Led by executive director Jennifer Wilson, Cassie and Friends has worked with the Prime family and others to start a petition to give B.C. children access and coverage for this medication.

Cassie and Friends is a Vancouver-based national charity working to transform the lives of children and families affected by juvenile arthritis and other rheumatic diseases.

The charity is leading the call for the B.C. government to give the small number of other B.C. children with SJIA reimbursement coverage for Canakinumab.

They have now collected more than 8,000 signatures on their online petition as well as hundreds more on paper pledge forms. The petition and signers’ comments can be viewed here.

The petition, started a year ago, took flight, when six-year-old Landen Alexa’s story went public. Landen was diagnosed with SJIA on June 14.

• SEE RELATED STORY HERE

Medication vital

One injection of Canakinumab, which is administered monthly, costs $19,000.

This once-a-month injection will allow Jaylene to stop using her current medication. Charlene says it will be life-changing for her daughter, allowing her to live a normal childhood again.

The cost of the drug is out of reach for an average working family, said Charlene, who sent a letter to B.C. premier John Horgan, health minister Adrian Dix, and Eric Lun, the executive director, Drug Intelligence and Optimization Ministry of Health Services, asking for an “urgent review of pharmacare coverage of canakinumab” in B.C.

Just Posted

Grim situation in coming year for northwest, B.C. fisheries

Annual post-season review in Prince Rupert informs DFO on how to manage 2019 fishing season

Sports Briefs

Your top athletes and teams

VIDEO: Dog behaviourist holds classes to raise funds for NARA

Holidays are a busy time for rescue agencies

Residential projects delayed for years in Terrace pick back up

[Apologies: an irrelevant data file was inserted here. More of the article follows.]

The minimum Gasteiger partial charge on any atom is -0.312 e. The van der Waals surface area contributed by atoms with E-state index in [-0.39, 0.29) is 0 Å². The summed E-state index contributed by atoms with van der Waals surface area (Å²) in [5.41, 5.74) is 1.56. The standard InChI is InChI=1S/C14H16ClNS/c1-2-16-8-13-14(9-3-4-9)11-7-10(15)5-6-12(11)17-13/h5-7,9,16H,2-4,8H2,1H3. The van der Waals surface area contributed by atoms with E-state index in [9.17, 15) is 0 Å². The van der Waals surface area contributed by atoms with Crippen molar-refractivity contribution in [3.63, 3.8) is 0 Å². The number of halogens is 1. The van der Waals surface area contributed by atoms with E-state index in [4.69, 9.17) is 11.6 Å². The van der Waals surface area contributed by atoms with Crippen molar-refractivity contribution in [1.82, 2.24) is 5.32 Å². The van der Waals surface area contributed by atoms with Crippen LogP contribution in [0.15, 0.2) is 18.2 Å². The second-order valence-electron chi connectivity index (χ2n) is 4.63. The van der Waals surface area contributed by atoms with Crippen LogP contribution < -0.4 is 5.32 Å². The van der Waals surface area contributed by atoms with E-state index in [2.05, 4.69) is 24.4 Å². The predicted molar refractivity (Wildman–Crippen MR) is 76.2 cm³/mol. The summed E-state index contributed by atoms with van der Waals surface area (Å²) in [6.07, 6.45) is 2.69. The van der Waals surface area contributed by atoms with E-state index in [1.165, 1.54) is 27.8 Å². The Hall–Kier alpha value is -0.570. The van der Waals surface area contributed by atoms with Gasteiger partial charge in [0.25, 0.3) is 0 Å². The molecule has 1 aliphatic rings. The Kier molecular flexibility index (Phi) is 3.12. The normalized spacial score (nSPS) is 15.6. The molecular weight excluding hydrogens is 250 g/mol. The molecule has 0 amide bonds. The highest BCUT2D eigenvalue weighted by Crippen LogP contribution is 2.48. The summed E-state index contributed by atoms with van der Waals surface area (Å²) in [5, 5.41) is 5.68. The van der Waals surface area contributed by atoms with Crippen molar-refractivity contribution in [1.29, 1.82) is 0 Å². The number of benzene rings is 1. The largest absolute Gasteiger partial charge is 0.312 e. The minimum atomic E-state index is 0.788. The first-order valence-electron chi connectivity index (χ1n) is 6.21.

LNG confidence a catalyst for progression, developers say

Terrace one step closer to first pot shop

Public hearing on BC Cannabis store in Skeena Mall scheduled for Dec. 10

VIDEO: This B.C. school leads country in vaccine donations to UNICEF

Federally funded Kids Boost Immunity uses quizzes to earn vaccinations

Natural gas rates will go up in B.C. on Jan. 1

Regions could pay up to $68 more

Top House Dems raise prospect of impeachment, jail for Trump

It could be an “impeachable offense” if it’s proven that President Donald Trump directed illegal hush-money payments to women during the 2016 campaign.

Macron addresses France amid protests; is it too late?

Paris monuments reopened, cleanup workers cleared debris and shop owners tried to put the city on its feet again Sunday.

CUPE calls off Flair Airlines job action citing job security concerns

The union says it’s going to challenge Flair’s move at the Canada Industrial Relations Board before proceeding with any job action.

Trump looking at several candidates for new chief of staff

Trump’s top pick for the job, Nick Ayers, is out of the running and Trump is now soliciting input on at least four individuals.

Canadian physicist collects Nobel Prize

Canada’s Donna Strickland is one of three winners of this year’s Nobel Prize for Physics.

BCHL players help Team Canada in shootout win over U.S.

Massimo Rizzo scores the shootout winner at World Junior A Challenge

Canada Post backlog, Greyhound exit creating headaches ahead of the holidays

The federal government forced members of the Canadian Union of Postal Workers back to their jobs late last month

Most Read